Malayotyphlops luzonensis (TAYLOR, 1919)
Can you confirm these amateur observations of Malayotyphlops luzonensis?
|Higher Taxa||Typhlopidae (Asiatyphlopinae), Typhlopoidea, Serpentes, Squamata (snakes)|
|Common Names||Luzon Worm Snake|
|Synonym||Typhlops luzonensis TAYLOR 1919: 105|
Typhlops luzonensis — MCDIARMID, CAMPBELL & TOURÉ 1999: 109
Typhlops lozonensis [sic] — BROWN et al. 2000: 190
Typhlops luzonensis — WALLACH et al. 2014: 766
Malayotyphlops luzonensis — HEDGES et al. 2014
Malayotyphlops luzonensis — WYNN et al. 2016
|Distribution||Philippines (Luzon, Negros, Marinduque, Cebu).|
Type locality: “low on side of Mount Maquiling, Luguna, Luzon, Philippines”
|Types||Holotype: CM. 2653.|
|Diagnosis||Diagnosis (genus). Species of Malayotyphlops have (1) eye, distinct (rarely indistinct), (2) snout, rounded, (3) head scale arrangement, non-circular, (4) frontorostral, absent, (5) nasal, incompletely divided (sometimes completely divided), (6) nasal suture origin, 2nd supralabial (rarely, 1st supralabial), (7) suboculars or subpreoculars, absent (rarely present), (8) postoculars, 2–4 (average, 2.75), (9) preocular-labial contact, supralabials 2 & 3 or 3rd only (rarely 2nd only), (10) midbody scale rows, 24–30 (average, 26.8), (11) scale row reduction, present, (12) total scale rows, 300–461 (average, 367), (13) caudals, 9–14 (average, 11.9), (14) maximum total length, 122–445 (average, 256) mm, (15) total length/midbody diameter, 31–58 (average, 42.0), (16) total length/tail length, 28–71 (average, 51.8), (17) dorsal color, variable (brown, gray-brown, reddish brown, greenish-black, black), (18) ventral color, vari- able (cream, yellowish, red, pink, pinkish-yellow), (19) dorsum darker than venter, (20) overall, patternless or with longitudinal lines, series of spots, or collar (Tables 1–2); only one species is included in the molecular phylogeny (Fig. 1).|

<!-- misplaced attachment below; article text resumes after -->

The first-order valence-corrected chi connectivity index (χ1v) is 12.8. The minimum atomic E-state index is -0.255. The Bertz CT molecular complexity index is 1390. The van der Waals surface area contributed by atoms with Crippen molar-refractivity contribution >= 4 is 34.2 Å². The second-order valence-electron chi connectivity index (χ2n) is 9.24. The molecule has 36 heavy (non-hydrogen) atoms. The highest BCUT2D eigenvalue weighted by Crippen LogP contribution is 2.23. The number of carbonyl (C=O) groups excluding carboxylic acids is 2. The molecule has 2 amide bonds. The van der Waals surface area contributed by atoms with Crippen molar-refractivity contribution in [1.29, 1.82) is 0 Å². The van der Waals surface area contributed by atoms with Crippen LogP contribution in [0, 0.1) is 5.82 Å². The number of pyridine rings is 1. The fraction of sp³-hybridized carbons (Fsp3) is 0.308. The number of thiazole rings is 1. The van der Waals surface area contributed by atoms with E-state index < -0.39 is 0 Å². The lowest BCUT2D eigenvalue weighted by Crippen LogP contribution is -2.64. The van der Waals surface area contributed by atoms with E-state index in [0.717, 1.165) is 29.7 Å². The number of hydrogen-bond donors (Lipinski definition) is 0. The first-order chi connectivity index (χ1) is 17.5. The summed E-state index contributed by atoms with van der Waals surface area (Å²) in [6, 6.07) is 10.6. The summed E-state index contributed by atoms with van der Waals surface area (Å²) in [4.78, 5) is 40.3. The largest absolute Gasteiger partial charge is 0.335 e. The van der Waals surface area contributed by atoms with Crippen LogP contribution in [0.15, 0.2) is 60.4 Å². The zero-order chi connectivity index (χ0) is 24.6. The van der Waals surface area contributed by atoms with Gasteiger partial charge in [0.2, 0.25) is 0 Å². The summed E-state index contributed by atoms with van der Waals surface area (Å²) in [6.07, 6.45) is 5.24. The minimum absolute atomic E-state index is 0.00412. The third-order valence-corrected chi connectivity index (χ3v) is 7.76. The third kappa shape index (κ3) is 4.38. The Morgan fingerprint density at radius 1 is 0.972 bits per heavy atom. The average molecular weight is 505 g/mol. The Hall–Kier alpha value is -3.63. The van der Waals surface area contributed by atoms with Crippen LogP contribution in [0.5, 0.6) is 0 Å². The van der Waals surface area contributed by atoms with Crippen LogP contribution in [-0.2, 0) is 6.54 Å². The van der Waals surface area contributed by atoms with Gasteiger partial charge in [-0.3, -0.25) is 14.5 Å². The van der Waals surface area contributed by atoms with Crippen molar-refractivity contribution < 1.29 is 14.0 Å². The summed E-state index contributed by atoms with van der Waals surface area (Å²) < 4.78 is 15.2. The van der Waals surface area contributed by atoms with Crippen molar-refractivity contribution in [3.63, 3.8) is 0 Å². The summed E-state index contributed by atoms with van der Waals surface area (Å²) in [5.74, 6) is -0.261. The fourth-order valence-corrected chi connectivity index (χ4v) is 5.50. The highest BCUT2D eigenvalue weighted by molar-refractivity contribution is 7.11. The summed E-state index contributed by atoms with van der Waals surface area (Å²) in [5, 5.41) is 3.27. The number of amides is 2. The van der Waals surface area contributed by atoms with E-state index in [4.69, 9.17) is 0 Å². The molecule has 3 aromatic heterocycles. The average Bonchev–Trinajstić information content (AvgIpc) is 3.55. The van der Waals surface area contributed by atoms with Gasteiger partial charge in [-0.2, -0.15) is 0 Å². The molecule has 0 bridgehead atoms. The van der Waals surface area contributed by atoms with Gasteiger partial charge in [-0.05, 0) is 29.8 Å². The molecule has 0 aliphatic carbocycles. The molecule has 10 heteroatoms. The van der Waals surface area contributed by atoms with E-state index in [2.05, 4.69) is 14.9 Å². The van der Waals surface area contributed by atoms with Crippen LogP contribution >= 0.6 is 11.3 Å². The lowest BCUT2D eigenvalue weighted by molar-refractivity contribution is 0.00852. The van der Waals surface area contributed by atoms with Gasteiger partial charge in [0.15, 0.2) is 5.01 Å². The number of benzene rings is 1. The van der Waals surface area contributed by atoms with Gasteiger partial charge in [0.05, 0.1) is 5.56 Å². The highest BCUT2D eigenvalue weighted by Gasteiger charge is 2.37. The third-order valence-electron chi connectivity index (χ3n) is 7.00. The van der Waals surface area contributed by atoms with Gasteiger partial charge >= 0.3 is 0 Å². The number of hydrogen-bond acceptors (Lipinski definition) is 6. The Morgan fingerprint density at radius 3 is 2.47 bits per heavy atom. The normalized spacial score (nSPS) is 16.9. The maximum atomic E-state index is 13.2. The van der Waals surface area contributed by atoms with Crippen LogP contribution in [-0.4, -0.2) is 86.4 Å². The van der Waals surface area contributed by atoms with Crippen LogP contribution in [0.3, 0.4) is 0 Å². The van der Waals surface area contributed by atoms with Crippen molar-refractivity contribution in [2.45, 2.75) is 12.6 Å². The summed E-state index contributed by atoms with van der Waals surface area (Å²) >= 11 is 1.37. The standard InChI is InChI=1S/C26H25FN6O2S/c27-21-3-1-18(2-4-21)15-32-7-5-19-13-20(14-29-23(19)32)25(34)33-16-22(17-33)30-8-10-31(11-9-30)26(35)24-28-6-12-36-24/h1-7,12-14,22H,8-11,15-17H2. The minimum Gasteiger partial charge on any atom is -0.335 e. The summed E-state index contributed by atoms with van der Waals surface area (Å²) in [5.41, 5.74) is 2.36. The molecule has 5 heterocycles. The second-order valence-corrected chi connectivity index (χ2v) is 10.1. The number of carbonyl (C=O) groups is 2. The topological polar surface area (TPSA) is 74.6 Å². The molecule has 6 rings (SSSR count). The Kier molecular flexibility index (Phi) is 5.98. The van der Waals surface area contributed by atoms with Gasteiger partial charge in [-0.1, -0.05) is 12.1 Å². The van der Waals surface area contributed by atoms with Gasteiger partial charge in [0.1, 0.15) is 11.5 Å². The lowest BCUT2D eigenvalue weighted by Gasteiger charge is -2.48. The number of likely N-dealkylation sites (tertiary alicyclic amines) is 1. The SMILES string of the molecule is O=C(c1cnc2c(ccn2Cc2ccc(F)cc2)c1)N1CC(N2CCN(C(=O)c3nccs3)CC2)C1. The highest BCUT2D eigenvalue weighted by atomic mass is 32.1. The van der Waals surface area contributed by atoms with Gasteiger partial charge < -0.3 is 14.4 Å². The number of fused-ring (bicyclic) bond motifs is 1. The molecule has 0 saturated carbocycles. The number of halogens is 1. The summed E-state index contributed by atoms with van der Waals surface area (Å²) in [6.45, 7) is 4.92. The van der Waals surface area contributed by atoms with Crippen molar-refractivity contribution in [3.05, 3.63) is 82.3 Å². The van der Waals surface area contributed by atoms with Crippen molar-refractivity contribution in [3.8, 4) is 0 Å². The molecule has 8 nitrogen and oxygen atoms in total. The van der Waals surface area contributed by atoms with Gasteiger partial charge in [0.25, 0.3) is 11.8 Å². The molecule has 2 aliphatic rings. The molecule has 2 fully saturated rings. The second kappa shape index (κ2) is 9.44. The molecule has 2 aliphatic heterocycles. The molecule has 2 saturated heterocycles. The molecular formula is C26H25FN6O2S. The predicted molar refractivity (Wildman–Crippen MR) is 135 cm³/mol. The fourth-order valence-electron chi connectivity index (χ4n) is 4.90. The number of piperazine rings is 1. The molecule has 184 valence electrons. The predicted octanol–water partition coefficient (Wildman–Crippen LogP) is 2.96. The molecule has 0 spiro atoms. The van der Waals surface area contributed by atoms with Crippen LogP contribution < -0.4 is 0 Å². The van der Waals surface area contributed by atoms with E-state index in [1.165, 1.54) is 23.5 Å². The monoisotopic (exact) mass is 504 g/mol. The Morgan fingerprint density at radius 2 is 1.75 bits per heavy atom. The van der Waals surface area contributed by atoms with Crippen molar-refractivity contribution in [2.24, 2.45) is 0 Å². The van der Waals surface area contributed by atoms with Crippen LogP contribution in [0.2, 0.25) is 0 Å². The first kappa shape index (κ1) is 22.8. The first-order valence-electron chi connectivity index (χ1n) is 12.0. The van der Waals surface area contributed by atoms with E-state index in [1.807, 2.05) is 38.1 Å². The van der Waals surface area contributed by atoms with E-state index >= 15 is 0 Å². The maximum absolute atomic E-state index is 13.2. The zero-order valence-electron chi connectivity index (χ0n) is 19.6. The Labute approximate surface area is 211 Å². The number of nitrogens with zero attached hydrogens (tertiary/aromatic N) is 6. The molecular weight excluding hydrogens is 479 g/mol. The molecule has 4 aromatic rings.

In lacking a protrusible hemipenis and retrocloacal sacs (McDowell 1974), Malayotyphlops is separated from most other blindsnakes occurring in Southeast Asia, Indonesia, Australasia, and the western Pacific: Acuto- typhlops, Anilios, Cyclotyphlops, Ramphotyphlops, and Sundatyphlops. From other genera of Asiatyphlopinae, Ma- layotyphlops differs from Acutotyphlops in lacking a frontorostral and from Cyclotyphlops in having non-circular head scales (versus circular arrangement). It differs from Grypotyphlops in lacking subocular scales. It differs from Cyclotyphlops and Indotyphlops in having more postoculars (2.75 versus 1.0–1.03; averages). It differs from Anilios, Cyclotyphlops, Indotyphlops, Ramphotyphlops, Sundatyphlops, and Xerotyphlops in having higher average midbody scale rows (26.8 versus 19.4–23.5). It differs from Anilios, Grypotyphlops, and Sundatyphlops in having fewer total scale rows (367 versus 466–496, averages) and smaller body size (TL = 256 versus 353–630; averages). See also comments below regarding other potential diagnostic characters [HEDGES et al. 2014: 38]. For an alternative diagnosis see PYRON & WALLACH 2014: 55.
|Comment||Has been synonymized with T. ruber by MCDOWELL (1974)|
Type species: Typhlops luzonensis TAYLOR 1919: 105 is the type species of the genus Malayotyphlops HEDGES et al. 2014.
|Etymology||The generic name is a masculine compound noun formed from the adjective malayanus (a, um; i.e., ‘from the Malay Archipelago’) and the Greek noun typhlops (the blind). The species is named after the ype locality.|
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